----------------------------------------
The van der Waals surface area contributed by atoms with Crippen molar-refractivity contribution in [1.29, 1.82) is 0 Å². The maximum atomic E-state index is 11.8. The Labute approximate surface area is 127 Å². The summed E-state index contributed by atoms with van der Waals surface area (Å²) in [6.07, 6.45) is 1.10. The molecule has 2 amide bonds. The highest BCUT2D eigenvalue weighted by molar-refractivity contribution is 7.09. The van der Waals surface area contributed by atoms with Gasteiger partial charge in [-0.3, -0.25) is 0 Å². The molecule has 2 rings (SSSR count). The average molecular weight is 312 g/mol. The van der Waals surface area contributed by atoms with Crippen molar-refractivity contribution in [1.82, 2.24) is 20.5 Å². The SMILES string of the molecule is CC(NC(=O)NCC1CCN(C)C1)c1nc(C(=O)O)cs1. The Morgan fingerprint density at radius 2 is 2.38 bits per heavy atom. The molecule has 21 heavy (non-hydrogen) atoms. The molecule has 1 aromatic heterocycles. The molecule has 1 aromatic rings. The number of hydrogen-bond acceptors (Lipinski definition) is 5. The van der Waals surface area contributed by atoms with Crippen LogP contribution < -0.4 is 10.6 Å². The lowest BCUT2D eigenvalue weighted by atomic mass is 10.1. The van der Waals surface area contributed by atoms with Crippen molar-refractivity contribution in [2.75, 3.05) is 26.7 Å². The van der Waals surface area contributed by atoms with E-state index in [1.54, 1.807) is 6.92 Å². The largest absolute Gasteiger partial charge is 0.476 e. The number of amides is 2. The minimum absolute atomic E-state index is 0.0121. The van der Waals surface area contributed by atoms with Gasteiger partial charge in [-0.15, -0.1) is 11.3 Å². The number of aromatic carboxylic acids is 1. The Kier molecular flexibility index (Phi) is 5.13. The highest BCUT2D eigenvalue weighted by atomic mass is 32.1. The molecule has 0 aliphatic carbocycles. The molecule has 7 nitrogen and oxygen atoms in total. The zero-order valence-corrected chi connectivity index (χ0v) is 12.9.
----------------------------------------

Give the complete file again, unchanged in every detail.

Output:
The van der Waals surface area contributed by atoms with Crippen molar-refractivity contribution in [1.29, 1.82) is 0 Å². The maximum atomic E-state index is 11.8. The Labute approximate surface area is 127 Å². The summed E-state index contributed by atoms with van der Waals surface area (Å²) in [6.07, 6.45) is 1.10. The molecule has 2 amide bonds. The highest BCUT2D eigenvalue weighted by molar-refractivity contribution is 7.09. The van der Waals surface area contributed by atoms with Gasteiger partial charge in [-0.3, -0.25) is 0 Å². The molecule has 2 rings (SSSR count). The average molecular weight is 312 g/mol. The van der Waals surface area contributed by atoms with Crippen molar-refractivity contribution in [1.82, 2.24) is 20.5 Å². The SMILES string of the molecule is CC(NC(=O)NCC1CCN(C)C1)c1nc(C(=O)O)cs1. The Morgan fingerprint density at radius 2 is 2.38 bits per heavy atom. The molecule has 21 heavy (non-hydrogen) atoms. The molecule has 1 aromatic heterocycles. The molecule has 1 aromatic rings. The number of hydrogen-bond acceptors (Lipinski definition) is 5. The van der Waals surface area contributed by atoms with Crippen LogP contribution < -0.4 is 10.6 Å². The lowest BCUT2D eigenvalue weighted by atomic mass is 10.1. The van der Waals surface area contributed by atoms with Crippen molar-refractivity contribution in [2.75, 3.05) is 26.7 Å². The van der Waals surface area contributed by atoms with E-state index in [1.54, 1.807) is 6.92 Å². The largest absolute Gasteiger partial charge is 0.476 e. The number of amides is 2. The minimum absolute atomic E-state index is 0.0121. The van der Waals surface area contributed by atoms with Gasteiger partial charge in [-0.15, -0.1) is 11.3 Å². The number of aromatic carboxylic acids is 1. The Kier molecular flexibility index (Phi) is 5.13. The highest BCUT2D eigenvalue weighted by atomic mass is 32.1. The molecule has 0 aliphatic carbocycles. The molecule has 7 nitrogen and oxygen atoms in total. The zero-order valence-corrected chi connectivity index (χ0v) is 12.9.